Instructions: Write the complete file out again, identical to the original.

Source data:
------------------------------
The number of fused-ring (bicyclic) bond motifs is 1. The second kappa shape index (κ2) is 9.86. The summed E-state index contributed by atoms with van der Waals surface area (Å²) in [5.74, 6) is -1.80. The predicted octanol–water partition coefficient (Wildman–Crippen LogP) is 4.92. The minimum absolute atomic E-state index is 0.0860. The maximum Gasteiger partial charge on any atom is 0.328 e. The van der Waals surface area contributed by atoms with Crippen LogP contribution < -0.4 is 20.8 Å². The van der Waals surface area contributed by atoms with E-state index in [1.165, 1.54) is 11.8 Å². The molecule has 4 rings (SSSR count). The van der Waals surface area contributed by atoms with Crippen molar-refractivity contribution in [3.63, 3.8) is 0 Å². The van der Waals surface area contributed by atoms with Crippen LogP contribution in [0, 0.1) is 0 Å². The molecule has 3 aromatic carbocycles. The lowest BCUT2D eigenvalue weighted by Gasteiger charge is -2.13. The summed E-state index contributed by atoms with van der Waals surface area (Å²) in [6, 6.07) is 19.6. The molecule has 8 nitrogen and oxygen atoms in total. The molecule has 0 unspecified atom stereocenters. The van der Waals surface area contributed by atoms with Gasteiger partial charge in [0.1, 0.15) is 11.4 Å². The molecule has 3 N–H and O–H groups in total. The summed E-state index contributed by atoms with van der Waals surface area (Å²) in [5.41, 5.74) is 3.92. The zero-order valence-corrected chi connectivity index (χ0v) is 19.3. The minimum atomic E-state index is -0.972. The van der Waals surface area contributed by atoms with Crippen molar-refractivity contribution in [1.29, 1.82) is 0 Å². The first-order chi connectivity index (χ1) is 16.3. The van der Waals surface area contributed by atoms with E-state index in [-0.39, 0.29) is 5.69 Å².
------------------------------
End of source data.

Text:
The number of fused-ring (bicyclic) bond motifs is 1. The second kappa shape index (κ2) is 9.86. The summed E-state index contributed by atoms with van der Waals surface area (Å²) in [5.74, 6) is -1.80. The predicted octanol–water partition coefficient (Wildman–Crippen LogP) is 4.92. The minimum absolute atomic E-state index is 0.0860. The maximum Gasteiger partial charge on any atom is 0.328 e. The van der Waals surface area contributed by atoms with Crippen LogP contribution < -0.4 is 20.8 Å². The van der Waals surface area contributed by atoms with E-state index in [1.165, 1.54) is 11.8 Å². The molecule has 4 rings (SSSR count). The van der Waals surface area contributed by atoms with Crippen molar-refractivity contribution in [3.63, 3.8) is 0 Å². The van der Waals surface area contributed by atoms with Crippen LogP contribution in [0, 0.1) is 0 Å². The molecule has 3 aromatic carbocycles. The lowest BCUT2D eigenvalue weighted by Gasteiger charge is -2.13. The summed E-state index contributed by atoms with van der Waals surface area (Å²) in [6, 6.07) is 19.6. The molecule has 8 nitrogen and oxygen atoms in total. The molecule has 0 unspecified atom stereocenters. The van der Waals surface area contributed by atoms with Gasteiger partial charge in [0.1, 0.15) is 11.4 Å². The molecule has 3 N–H and O–H groups in total. The summed E-state index contributed by atoms with van der Waals surface area (Å²) in [5.41, 5.74) is 3.92. The zero-order valence-corrected chi connectivity index (χ0v) is 19.3. The minimum atomic E-state index is -0.972. The van der Waals surface area contributed by atoms with Crippen molar-refractivity contribution in [1.29, 1.82) is 0 Å². The first-order chi connectivity index (χ1) is 16.3. The van der Waals surface area contributed by atoms with E-state index in [-0.39, 0.29) is 5.69 Å².